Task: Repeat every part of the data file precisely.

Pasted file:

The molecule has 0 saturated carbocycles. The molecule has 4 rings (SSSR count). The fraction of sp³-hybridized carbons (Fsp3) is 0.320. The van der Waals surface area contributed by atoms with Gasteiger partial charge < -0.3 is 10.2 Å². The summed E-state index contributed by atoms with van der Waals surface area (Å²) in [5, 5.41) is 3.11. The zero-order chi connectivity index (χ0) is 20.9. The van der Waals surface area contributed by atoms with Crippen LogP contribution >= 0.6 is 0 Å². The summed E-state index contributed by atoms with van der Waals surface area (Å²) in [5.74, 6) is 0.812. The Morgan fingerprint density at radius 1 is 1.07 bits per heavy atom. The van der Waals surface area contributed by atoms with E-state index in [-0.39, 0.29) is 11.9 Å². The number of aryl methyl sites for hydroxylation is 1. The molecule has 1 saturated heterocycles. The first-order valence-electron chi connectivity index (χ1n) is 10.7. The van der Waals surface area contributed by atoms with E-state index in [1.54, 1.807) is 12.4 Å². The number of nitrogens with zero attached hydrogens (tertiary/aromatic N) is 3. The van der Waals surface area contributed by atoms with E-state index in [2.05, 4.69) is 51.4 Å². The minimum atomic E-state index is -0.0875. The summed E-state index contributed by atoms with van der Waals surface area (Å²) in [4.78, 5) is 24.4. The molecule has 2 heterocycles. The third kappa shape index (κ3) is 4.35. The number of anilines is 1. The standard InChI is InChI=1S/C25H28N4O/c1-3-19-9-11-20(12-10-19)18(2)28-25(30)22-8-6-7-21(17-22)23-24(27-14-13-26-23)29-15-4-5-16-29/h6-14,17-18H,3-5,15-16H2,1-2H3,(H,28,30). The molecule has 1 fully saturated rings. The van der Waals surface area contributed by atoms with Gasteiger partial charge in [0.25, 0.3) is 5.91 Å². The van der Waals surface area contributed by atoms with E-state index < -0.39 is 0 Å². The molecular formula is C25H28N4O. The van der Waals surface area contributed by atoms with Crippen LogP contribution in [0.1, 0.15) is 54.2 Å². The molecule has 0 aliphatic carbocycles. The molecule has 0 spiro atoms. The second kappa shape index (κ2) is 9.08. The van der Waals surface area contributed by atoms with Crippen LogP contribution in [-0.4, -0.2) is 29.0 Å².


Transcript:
The molecule has 0 saturated carbocycles. The molecule has 4 rings (SSSR count). The fraction of sp³-hybridized carbons (Fsp3) is 0.320. The van der Waals surface area contributed by atoms with Gasteiger partial charge < -0.3 is 10.2 Å². The summed E-state index contributed by atoms with van der Waals surface area (Å²) in [5, 5.41) is 3.11. The zero-order chi connectivity index (χ0) is 20.9. The van der Waals surface area contributed by atoms with Crippen LogP contribution >= 0.6 is 0 Å². The summed E-state index contributed by atoms with van der Waals surface area (Å²) in [5.74, 6) is 0.812. The Morgan fingerprint density at radius 1 is 1.07 bits per heavy atom. The van der Waals surface area contributed by atoms with E-state index in [-0.39, 0.29) is 11.9 Å². The number of aryl methyl sites for hydroxylation is 1. The molecule has 1 saturated heterocycles. The first-order valence-electron chi connectivity index (χ1n) is 10.7. The van der Waals surface area contributed by atoms with E-state index in [1.54, 1.807) is 12.4 Å². The number of nitrogens with zero attached hydrogens (tertiary/aromatic N) is 3. The van der Waals surface area contributed by atoms with E-state index in [2.05, 4.69) is 51.4 Å². The minimum atomic E-state index is -0.0875. The summed E-state index contributed by atoms with van der Waals surface area (Å²) in [4.78, 5) is 24.4. The molecule has 2 heterocycles. The third kappa shape index (κ3) is 4.35. The number of anilines is 1. The standard InChI is InChI=1S/C25H28N4O/c1-3-19-9-11-20(12-10-19)18(2)28-25(30)22-8-6-7-21(17-22)23-24(27-14-13-26-23)29-15-4-5-16-29/h6-14,17-18H,3-5,15-16H2,1-2H3,(H,28,30). The molecule has 1 fully saturated rings. The van der Waals surface area contributed by atoms with Gasteiger partial charge in [0.25, 0.3) is 5.91 Å². The van der Waals surface area contributed by atoms with E-state index < -0.39 is 0 Å². The molecular formula is C25H28N4O. The van der Waals surface area contributed by atoms with Crippen LogP contribution in [0.1, 0.15) is 54.2 Å². The molecule has 0 aliphatic carbocycles. The molecule has 0 spiro atoms. The second kappa shape index (κ2) is 9.08. The van der Waals surface area contributed by atoms with Crippen LogP contribution in [-0.4, -0.2) is 29.0 Å².